The controversial director’s fourth installment showcases threesomes, orgies and ayahuasca ceremonies by following two doped up kids around Paris. And yet, it touches on a lot more than just your two favorite things: love, and of course, sex.

This weekend, hundreds of moviegoers lined outside for two hours to watch one of the American premieres of Love, the Argentine–born French director’s newest piece which first premiered at the Cannes Film Festival in May, where I first saw it. At the international premiere of his own film, the director fell asleep wearing his mustard jacket. Would this be any different? Noé is known, loved and hated for catering to his public’s most voyeuristic and depraved desires by keeping it sexy, dangerous and inappropriate. He is the one who enraged and fascinated audiences all around the world with Irreversible (2002) and Enter The Void (2009). I half expected him to be met with a standing ovation or multiple walkouts. And once again, he got a mixture of both. 

At the press conference in France, Noé explained: “The film is called love, so that’s what’s onscreen”. 3-D helps you get it all. You are not having sex but sex is having you, literally in your face and everywhere around you, which is what Noé aimed for by choosing to use the technology. When Street asked him about his choice to use 3-D this weekend, the director responded that he “enjoys movies in 3-D with long takes” and in this case, “3-D creates a kind of additional intimacy” for the viewer.

After taking in the first scene of naked bodies, you are introduced to Murphy who is high out of his mind on New Year’s Day and dreading taking care of his son. His young child, Gaspar, is an accident that he shares with Omi, his blonde neighbor–turned–girlfriend who he insists is ruining his life. Murphy’s voiceover guides the film, offering his most intimate thoughts to the viewers and trapping them in his head. Perhaps you recognize Murphy, maybe you know him, but you probably even are Murphy: always horny, often lazy, sometimes violent and arrogant with no real work to show for it. He’s the typical American boy and cinema student, with film posters in his messy room whose most recent "art" are X-rated photos of girlfriends. Elektra, an "aspiring painter" at Beaux–Arts who repeatedly cheats on Murphy with her ex, the owner of a certain Noé International Art Gallery until Murphy cracks a bottle on the older man’s head, the owner of the gallery. Murphy cheats, screams, falls hopelessly in love and in lust with one girl after another. He calls Elektra a junkie, but it's him who is addicted to her, even two years after he has last seen her.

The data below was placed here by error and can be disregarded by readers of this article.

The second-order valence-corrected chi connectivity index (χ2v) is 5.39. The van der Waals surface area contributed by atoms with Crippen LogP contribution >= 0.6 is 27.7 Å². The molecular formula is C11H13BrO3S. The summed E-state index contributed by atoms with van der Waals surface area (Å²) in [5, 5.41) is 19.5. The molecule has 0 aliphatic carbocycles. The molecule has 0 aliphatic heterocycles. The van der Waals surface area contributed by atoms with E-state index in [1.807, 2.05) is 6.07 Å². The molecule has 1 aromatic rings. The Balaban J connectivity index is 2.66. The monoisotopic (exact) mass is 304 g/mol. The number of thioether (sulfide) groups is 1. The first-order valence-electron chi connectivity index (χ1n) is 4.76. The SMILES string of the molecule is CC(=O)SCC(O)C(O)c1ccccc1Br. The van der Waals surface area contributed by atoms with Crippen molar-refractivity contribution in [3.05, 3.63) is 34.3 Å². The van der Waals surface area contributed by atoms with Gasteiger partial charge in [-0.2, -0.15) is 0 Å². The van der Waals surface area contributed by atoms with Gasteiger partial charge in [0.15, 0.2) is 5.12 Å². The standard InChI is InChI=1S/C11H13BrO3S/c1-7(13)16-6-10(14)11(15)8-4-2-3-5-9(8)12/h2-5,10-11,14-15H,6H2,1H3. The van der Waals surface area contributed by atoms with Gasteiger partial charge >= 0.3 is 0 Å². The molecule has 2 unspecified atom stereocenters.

The 3-D narrative functions through flashbacks, and you can’t help but predict Murphy’s actions and ongoing misery as he opens with “Today is shit,” and continues with “I fucked it up,” without bothering to sort anything out. Often shot between two walls, he’s trapped in his present but obsessed with his past and unable to face the future. Murphy’s present is grey and dull, compared to two years prior, when his life was filled with passionate sex in red and yellow rooms filled with warm colors that match Electra’s clothes and fiery personality. It’s the love described later on in the film, a place that makes people “bright and crazy”. The story is recognizable, filled with the highest highs and the lowest lows, a passionate yet destructive romance of excess and distress. But the tension between the actors is electric (this is two of the actors’ first film), and the party, rave, orgy scenes are loud and immersive. The film gets at you—it even jerks off at you. And when is the last time that someone blew smoke rings directly onto your face or ejaculated towards you in a movie theater? These are the questions people were asking themselves, alongside the most important one. Cinema explores everything: horror, grace, beauty, terror, life, death, love—so why not sex?

Noé attempts to answer this question with an uncensored celebration of the act itself. It’s not the planned, glamorized, passionate and sweet display of nudity that permeates Hollywood. And yet, it is steamy, tender, sad, happy, long, based all over Paris, la cité de l’amour (the city of love). The sex is exclusive and non-exclusive but mostly concerns the two protagonists, anytime, anyplace: against the wall outside a rave, with swingers at a sex club, with a transvestite called Maman (Mommy), in the bathroom… on pot, coke, opium, E, ayahuasca, and so on. Murphy and Electra claim they love each other, and their relationship is so deeply intertwined in sex since the first night they meet, that both keep on being confused by sex and love (as expected).

With Love, you get everything except perhaps an understanding of love itself. But you somehow do get love. Murphy takes opium that Electra gave him to be closer to her because he wants a part of her inside him. Noé uses 3D so that you can be inside the film, fully present during every violent fight, choppy vibrant dance sequence, drug–infused haze, intimate action, breakdown or drunken whisper. Murphy and Electra promise each other to try everything together: you leave thinking it could be time for you to do the same.

Love premiered at the 2015 Cannes Film Festival and is distributed in the U.S. by Alchemy. Watch the trailer here.